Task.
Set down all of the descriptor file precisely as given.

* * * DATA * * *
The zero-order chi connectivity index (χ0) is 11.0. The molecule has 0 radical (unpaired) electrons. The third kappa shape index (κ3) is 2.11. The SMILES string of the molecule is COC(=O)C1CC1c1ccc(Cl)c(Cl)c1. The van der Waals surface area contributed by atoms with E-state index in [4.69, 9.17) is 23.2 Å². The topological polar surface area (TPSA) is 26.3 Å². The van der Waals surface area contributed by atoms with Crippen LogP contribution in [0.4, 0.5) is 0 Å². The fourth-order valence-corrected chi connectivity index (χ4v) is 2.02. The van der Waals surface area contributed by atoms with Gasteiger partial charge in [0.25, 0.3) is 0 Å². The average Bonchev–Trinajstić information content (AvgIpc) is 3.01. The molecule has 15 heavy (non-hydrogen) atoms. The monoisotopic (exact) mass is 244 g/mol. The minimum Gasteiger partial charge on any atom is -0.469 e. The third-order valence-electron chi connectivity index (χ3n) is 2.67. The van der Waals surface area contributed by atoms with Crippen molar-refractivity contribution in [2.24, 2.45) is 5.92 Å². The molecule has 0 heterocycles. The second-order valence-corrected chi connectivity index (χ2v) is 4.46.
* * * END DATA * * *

The zero-order chi connectivity index (χ0) is 11.0. The molecule has 0 radical (unpaired) electrons. The third kappa shape index (κ3) is 2.11. The SMILES string of the molecule is COC(=O)C1CC1c1ccc(Cl)c(Cl)c1. The van der Waals surface area contributed by atoms with E-state index in [4.69, 9.17) is 23.2 Å². The topological polar surface area (TPSA) is 26.3 Å². The van der Waals surface area contributed by atoms with Crippen LogP contribution in [0.4, 0.5) is 0 Å². The fourth-order valence-corrected chi connectivity index (χ4v) is 2.02. The van der Waals surface area contributed by atoms with Gasteiger partial charge in [0.25, 0.3) is 0 Å². The average Bonchev–Trinajstić information content (AvgIpc) is 3.01. The molecule has 15 heavy (non-hydrogen) atoms. The monoisotopic (exact) mass is 244 g/mol. The minimum Gasteiger partial charge on any atom is -0.469 e. The third-order valence-electron chi connectivity index (χ3n) is 2.67. The van der Waals surface area contributed by atoms with Crippen molar-refractivity contribution in [2.24, 2.45) is 5.92 Å². The molecule has 0 heterocycles. The second-order valence-corrected chi connectivity index (χ2v) is 4.46.